As reported in the August issue of The New Falcon Herald, Cory Galicia, former firefighter with the Falcon Fire Protection District, said he believed members of the International Association of Fire Fighters had influenced the FFPD board’s decision to put Trent Harwig, Jeff Petersma and Galicia on paid leave April 24.
Galicia also said the action gave what he referred to as pro-union board members Mike Smaldino Sr. and Greg Heule a chance to move toward bringing the union to the district.
In the same article, Heule denied Galicia’s claims: “This investigation was in no way shape or form inspired by the union,” he said.
In a recent interview, Harwig, who has since been reinstated as chief, had this to say:
“I believe that there was some speculation that they (union members) were involved, but I don’t believe that personally. Some people will try to speculate because some board members are past union or have union ties. Some people are just anti-union.”
“This investigation that occurred recently was a department thing,” said Matt Seube, Falcon firefighter and president of the Falcon Professional Fire Fighter’s Association (Local 4502). “It was never a union thing. There was nobody ever specifically directed by the union to do anything that had to do with the investigation. We just don’t have the ability as the union to make demands to the chief for anything.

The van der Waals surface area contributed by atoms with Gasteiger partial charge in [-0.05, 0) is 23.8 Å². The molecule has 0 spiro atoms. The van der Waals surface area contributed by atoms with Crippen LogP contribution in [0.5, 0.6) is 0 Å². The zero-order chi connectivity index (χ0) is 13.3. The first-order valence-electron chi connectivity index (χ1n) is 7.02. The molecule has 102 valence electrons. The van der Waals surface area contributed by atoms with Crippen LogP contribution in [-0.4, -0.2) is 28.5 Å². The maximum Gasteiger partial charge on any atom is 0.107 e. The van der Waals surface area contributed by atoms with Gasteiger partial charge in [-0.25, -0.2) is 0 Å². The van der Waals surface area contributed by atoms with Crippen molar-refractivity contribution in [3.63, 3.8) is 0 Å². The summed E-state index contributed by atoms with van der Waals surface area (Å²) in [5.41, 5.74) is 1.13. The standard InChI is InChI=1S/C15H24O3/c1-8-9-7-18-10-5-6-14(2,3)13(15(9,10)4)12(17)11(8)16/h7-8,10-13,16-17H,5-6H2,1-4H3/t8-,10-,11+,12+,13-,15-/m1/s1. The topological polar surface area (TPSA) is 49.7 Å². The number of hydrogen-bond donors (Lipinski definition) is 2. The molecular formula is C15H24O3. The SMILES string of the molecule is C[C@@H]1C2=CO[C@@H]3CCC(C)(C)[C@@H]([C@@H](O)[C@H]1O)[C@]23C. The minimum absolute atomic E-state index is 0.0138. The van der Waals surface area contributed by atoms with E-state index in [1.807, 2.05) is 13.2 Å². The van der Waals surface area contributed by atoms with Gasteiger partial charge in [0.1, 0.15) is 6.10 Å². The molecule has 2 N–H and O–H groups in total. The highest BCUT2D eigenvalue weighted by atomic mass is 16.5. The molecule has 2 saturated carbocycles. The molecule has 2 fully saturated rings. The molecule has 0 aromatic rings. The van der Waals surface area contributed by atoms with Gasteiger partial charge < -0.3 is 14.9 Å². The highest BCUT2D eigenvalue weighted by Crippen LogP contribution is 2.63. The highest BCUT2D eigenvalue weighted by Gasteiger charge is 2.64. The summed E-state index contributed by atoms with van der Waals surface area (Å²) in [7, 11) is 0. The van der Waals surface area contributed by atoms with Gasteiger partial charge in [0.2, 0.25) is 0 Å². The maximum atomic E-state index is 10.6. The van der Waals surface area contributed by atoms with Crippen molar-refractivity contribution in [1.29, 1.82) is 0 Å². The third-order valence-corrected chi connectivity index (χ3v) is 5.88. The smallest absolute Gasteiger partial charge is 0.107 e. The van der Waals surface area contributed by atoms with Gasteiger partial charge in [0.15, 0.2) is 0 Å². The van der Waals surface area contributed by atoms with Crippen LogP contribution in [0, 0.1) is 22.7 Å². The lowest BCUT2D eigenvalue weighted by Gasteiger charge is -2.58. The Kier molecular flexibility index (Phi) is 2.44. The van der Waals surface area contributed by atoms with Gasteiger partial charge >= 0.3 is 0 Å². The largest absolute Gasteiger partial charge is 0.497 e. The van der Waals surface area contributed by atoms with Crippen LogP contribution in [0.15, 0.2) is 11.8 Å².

“The IAFF has clearly established that it was formed to support the firefighters and their safety and their working conditions,” he said. “The union, the Local – at this level within the FFPD, within the community – has done nothing but been a positive forward-progressing organization that has supported the fire department.”
Seube said being part of the union doesn’t benefit any one person or group of people any more than not being part of the union. “We pay our monthly dues toward the IAFF to keep our local number, and we’re not going to push anybody to be a part of the union at all,” he said.
Harwig said the union is able to offer life insurance benefits to firefighters that the district can’t offer them because the district is small.
“It’s frustrating because we have people, even on the board; and it’s only one or two maybe, but they’re concerned about this new Senate bill that Colorado has approved,” he said.
On June 5, Gov. John Hickenlooper signed Senate Bill 13-025, the Colorado Firefighter Safety Act, according to the website, http://cml.org. One of the key components of the bill addresses collective bargaining.
According to the bill listed at http://leg.state.co.us, “Collective bargaining for firefighters is a matter of statewide concern that affects the public safety and general welfare.”
The bill’s purpose: “Obligating public employers and employees organizations of firefighters that are certified or recognized as representing their firefighters to enter into collective bargaining with the willingness to resolve disputes relating to compensation, hours, and the terms and conditions of employment and to reduce to writing any agreements reached through negotiations.”
Seube said he thinks it’s this collective bargaining piece that makes non-union members of the district nervous. “We (Local union members) have no power under collective bargaining,” he said. “We don’t have the number of people that have to be a part of the department to even ask for collective bargaining. Even if we did, it’s a whole process to get collective bargaining, and we don’t have the resources, the want, the need – and we don’t have the ability.”
According to the bill, the collective bargaining piece only pertains to departments that have 24 or more paid firefighters, which excludes the FFPD.